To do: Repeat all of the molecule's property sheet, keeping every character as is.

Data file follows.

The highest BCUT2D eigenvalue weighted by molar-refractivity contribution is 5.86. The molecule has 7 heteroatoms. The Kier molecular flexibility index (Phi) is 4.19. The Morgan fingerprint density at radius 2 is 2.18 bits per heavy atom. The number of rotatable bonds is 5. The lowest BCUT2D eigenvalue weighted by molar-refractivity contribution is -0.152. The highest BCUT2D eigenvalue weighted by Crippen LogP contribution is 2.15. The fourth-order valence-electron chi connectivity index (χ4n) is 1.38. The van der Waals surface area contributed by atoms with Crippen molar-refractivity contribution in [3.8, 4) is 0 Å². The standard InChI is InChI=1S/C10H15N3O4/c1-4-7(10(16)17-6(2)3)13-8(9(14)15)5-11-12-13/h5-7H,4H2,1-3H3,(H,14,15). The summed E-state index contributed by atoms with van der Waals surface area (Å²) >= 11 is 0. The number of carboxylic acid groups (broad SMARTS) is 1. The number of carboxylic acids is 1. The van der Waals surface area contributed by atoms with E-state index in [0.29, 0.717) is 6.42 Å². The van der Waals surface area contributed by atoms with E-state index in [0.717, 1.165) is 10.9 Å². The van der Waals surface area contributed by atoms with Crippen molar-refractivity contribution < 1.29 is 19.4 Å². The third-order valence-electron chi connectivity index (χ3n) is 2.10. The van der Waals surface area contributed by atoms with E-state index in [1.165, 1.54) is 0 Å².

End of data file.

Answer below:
The highest BCUT2D eigenvalue weighted by molar-refractivity contribution is 5.86. The molecule has 7 heteroatoms. The Kier molecular flexibility index (Phi) is 4.19. The Morgan fingerprint density at radius 2 is 2.18 bits per heavy atom. The number of rotatable bonds is 5. The lowest BCUT2D eigenvalue weighted by molar-refractivity contribution is -0.152. The highest BCUT2D eigenvalue weighted by Crippen LogP contribution is 2.15. The fourth-order valence-electron chi connectivity index (χ4n) is 1.38. The van der Waals surface area contributed by atoms with Crippen molar-refractivity contribution in [3.8, 4) is 0 Å². The standard InChI is InChI=1S/C10H15N3O4/c1-4-7(10(16)17-6(2)3)13-8(9(14)15)5-11-12-13/h5-7H,4H2,1-3H3,(H,14,15). The summed E-state index contributed by atoms with van der Waals surface area (Å²) >= 11 is 0. The number of carboxylic acid groups (broad SMARTS) is 1. The number of carboxylic acids is 1. The van der Waals surface area contributed by atoms with E-state index in [0.29, 0.717) is 6.42 Å². The van der Waals surface area contributed by atoms with E-state index in [0.717, 1.165) is 10.9 Å². The van der Waals surface area contributed by atoms with Crippen molar-refractivity contribution < 1.29 is 19.4 Å². The third-order valence-electron chi connectivity index (χ3n) is 2.10. The van der Waals surface area contributed by atoms with E-state index in [1.165, 1.54) is 0 Å².